How the two handle trust is another area of distinction. In Web2, the success of a transaction—whether it involves exchanging money or information—depends on the mutual trust between the two parties involved, as well as typically the central facilitator. In contrast, Web3 doesn't require users to have mutual trust. Rather, the system is built in such a way that a transaction can only be completed if specific requirements are fulfilled and data is validated.
This is a hypothetical example to assist explain the possible operation of a Web3 transaction. Let's say someone is trying to purchase an item, any item, be it a movie ticket, a collectible, etc. In a normal Web2 setting, the user worries about things like, is this website “legit”? How do I know I will get things delivered. If it’s a platform, then we worry, will this seller, whomever he/she is, really deliver my good? Will the platform guarantee or step in if things go wrong? This sort of trust is a non-issue in the Web3 space because items being sold will have some sort of verifiable and unchangeable record associated with the item - written on the blockchain ledge that is publicly viewable by anyone. Smart contracts will ensure that the information of any transaction for the item gets recorded when certain actions are taken, such as purchases. Finally, crypto currencies will facilitate the transfer of monetary value from buyers and sellers. The trust is essentially built into a transparent system, so that users don’t have to wonder or pay a premium for that trust.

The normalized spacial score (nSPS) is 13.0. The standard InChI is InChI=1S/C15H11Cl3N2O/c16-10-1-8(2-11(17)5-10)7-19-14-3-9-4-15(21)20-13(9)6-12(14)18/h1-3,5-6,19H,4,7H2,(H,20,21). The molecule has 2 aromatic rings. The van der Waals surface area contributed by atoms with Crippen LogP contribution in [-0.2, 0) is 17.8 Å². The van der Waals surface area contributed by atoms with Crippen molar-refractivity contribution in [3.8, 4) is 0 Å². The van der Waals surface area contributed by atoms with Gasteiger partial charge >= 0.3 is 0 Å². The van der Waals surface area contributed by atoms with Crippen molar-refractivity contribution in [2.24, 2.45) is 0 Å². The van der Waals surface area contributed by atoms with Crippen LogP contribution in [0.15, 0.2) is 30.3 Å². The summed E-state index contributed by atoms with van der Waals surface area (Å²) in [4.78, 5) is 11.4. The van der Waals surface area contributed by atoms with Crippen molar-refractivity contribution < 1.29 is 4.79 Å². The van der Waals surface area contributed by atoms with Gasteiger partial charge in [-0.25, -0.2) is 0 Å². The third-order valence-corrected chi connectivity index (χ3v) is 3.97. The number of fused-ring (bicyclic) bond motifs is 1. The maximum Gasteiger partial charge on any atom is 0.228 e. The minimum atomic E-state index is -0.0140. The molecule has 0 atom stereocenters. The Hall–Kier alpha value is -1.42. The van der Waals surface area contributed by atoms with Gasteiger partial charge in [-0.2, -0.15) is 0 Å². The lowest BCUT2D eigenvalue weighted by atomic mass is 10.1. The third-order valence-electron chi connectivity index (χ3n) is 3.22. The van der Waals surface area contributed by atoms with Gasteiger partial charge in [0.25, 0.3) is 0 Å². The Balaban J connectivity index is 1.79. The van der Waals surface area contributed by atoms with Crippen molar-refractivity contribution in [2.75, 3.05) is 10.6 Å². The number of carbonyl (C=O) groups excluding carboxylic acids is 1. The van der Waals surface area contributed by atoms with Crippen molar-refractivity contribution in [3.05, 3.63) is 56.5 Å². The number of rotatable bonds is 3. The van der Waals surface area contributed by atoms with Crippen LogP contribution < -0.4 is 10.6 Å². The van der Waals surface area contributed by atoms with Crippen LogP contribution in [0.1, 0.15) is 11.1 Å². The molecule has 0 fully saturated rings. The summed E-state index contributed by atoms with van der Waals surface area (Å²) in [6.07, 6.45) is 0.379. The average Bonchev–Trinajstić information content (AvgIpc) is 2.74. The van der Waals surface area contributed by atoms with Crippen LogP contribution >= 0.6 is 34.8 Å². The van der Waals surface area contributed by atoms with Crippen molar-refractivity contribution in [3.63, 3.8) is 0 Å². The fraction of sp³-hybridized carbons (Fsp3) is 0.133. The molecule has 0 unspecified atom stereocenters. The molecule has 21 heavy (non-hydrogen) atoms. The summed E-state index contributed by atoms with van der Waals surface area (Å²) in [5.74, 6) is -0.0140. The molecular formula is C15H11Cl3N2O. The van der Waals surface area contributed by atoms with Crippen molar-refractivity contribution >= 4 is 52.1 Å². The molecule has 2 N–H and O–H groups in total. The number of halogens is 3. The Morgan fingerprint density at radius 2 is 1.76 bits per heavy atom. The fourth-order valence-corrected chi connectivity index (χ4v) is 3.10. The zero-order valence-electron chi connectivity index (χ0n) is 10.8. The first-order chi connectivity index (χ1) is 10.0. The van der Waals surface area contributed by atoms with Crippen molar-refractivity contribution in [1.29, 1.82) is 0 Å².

Is Web3 the same as the metaverse?
Not exactly. Many have trouble trying to understand what it is because we want to look at one definitive thing as the metaverse, so we can just say “yeah, THAT’S the metaverse.” But of course, it’s impossible to define it that way, and hence it can be confusing. As the term and the industry is still evolving, a flexible definition may be something more along the lines of a more interactive form of the internet that allows users to experience a unique version or interpretation of the world. And it’s not gonna be one thing, or one website, or one place. Sandbox, Decentraland, etc could all be considered metaverses, or just parts that make up the metaverse, similar to how Amazon, Google, etc. are all websites that collectively make up the internet.
Are there any concerns surrounding Web3?
Of course, nothing is perfect. Tech innovators are already adopting Web3 technologies. However, early Web3 adopters face a number of difficulties, which are likely to get worse as more tools with Web3 support become available. Currently, difficulties consist of the following:
Regulations. Governments are refining their strategies for managing matters like investor and consumer protection, know-your-customer and anti-money laundering regulations, and the enforceability and legitimacy of blockchain-based transactions.
User experience and value proposition. In contrast to Web2 goods, which have undergone twenty years of research and refinement, Web3 products have comparatively low user experience requirements. Many businesses and customers are also still unsure about the value of Web3 goods like NFTs. This is to be expected as new technologies will often need to go through many iterations.
Consumer protection. The public and authorities are beginning to focus more on investor and consumer protection in light of the recent collapses of multiple Web3 ventures.
Web2's issues aren't entirely resolved by Web3, and the new level of freedom and ease of access that is possible with the underlying Web3 technologies can be a double edged sword.
However, even with the concerns, Web3 has the potential to become a valuable new paradigm, when used correctly and responsibly. The regulations will inevitably catch up, and things are moving at a much faster pace than even Web2.